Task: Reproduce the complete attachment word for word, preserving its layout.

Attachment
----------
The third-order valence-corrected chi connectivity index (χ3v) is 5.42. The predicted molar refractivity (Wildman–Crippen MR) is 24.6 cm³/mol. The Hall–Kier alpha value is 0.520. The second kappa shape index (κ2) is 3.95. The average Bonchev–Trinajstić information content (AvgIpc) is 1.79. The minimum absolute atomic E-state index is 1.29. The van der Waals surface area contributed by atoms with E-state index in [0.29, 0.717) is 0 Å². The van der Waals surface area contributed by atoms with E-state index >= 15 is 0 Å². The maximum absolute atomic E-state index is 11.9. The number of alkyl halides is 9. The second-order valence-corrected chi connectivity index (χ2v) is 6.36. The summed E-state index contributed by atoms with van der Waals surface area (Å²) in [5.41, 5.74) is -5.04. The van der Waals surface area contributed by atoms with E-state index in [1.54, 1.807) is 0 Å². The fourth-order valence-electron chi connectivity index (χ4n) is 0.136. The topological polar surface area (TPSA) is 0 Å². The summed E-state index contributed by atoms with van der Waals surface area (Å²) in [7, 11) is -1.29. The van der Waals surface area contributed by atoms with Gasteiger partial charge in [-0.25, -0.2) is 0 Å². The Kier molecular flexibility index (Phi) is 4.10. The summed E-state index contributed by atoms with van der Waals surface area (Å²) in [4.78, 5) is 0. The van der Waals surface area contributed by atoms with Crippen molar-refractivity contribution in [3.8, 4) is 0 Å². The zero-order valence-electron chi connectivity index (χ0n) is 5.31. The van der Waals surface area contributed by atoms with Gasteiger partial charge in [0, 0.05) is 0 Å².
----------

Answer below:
The third-order valence-corrected chi connectivity index (χ3v) is 5.42. The predicted molar refractivity (Wildman–Crippen MR) is 24.6 cm³/mol. The Hall–Kier alpha value is 0.520. The second kappa shape index (κ2) is 3.95. The average Bonchev–Trinajstić information content (AvgIpc) is 1.79. The minimum absolute atomic E-state index is 1.29. The van der Waals surface area contributed by atoms with E-state index in [0.29, 0.717) is 0 Å². The van der Waals surface area contributed by atoms with E-state index >= 15 is 0 Å². The maximum absolute atomic E-state index is 11.9. The number of alkyl halides is 9. The second-order valence-corrected chi connectivity index (χ2v) is 6.36. The summed E-state index contributed by atoms with van der Waals surface area (Å²) in [5.41, 5.74) is -5.04. The van der Waals surface area contributed by atoms with E-state index in [1.54, 1.807) is 0 Å². The fourth-order valence-electron chi connectivity index (χ4n) is 0.136. The topological polar surface area (TPSA) is 0 Å². The summed E-state index contributed by atoms with van der Waals surface area (Å²) in [7, 11) is -1.29. The van der Waals surface area contributed by atoms with Gasteiger partial charge in [-0.25, -0.2) is 0 Å². The Kier molecular flexibility index (Phi) is 4.10. The summed E-state index contributed by atoms with van der Waals surface area (Å²) in [4.78, 5) is 0. The van der Waals surface area contributed by atoms with Crippen molar-refractivity contribution in [3.8, 4) is 0 Å². The zero-order valence-electron chi connectivity index (χ0n) is 5.31. The van der Waals surface area contributed by atoms with Gasteiger partial charge in [0, 0.05) is 0 Å².